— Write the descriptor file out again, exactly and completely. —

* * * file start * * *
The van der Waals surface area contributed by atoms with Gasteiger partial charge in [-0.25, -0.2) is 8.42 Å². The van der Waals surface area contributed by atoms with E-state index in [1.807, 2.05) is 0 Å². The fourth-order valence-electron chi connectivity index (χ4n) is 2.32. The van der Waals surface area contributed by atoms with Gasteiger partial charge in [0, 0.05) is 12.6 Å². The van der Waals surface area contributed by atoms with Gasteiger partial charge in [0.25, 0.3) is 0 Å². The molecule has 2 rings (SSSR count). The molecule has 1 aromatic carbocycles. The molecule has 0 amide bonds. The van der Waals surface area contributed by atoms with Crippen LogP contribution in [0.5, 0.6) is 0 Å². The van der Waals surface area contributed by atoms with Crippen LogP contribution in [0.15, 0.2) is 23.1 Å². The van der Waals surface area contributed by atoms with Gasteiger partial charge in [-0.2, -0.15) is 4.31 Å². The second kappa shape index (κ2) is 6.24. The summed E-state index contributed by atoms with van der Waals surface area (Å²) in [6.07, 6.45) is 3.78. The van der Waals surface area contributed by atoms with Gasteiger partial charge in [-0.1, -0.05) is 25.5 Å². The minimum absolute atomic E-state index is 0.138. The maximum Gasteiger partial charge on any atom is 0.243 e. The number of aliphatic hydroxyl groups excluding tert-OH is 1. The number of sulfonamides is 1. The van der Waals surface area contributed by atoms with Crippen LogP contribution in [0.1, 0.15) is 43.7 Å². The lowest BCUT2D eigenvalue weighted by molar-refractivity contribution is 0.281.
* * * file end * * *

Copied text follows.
The van der Waals surface area contributed by atoms with Gasteiger partial charge in [-0.25, -0.2) is 8.42 Å². The van der Waals surface area contributed by atoms with E-state index in [1.807, 2.05) is 0 Å². The fourth-order valence-electron chi connectivity index (χ4n) is 2.32. The van der Waals surface area contributed by atoms with Gasteiger partial charge in [0, 0.05) is 12.6 Å². The van der Waals surface area contributed by atoms with Gasteiger partial charge in [0.25, 0.3) is 0 Å². The molecule has 2 rings (SSSR count). The molecule has 1 aromatic carbocycles. The molecule has 0 amide bonds. The van der Waals surface area contributed by atoms with Crippen LogP contribution in [0.5, 0.6) is 0 Å². The van der Waals surface area contributed by atoms with Crippen LogP contribution in [0.15, 0.2) is 23.1 Å². The van der Waals surface area contributed by atoms with Gasteiger partial charge in [-0.2, -0.15) is 4.31 Å². The second kappa shape index (κ2) is 6.24. The summed E-state index contributed by atoms with van der Waals surface area (Å²) in [6.07, 6.45) is 3.78. The van der Waals surface area contributed by atoms with Gasteiger partial charge in [-0.1, -0.05) is 25.5 Å². The minimum absolute atomic E-state index is 0.138. The maximum Gasteiger partial charge on any atom is 0.243 e. The number of aliphatic hydroxyl groups excluding tert-OH is 1. The number of sulfonamides is 1. The van der Waals surface area contributed by atoms with Crippen LogP contribution in [0.1, 0.15) is 43.7 Å². The lowest BCUT2D eigenvalue weighted by molar-refractivity contribution is 0.281.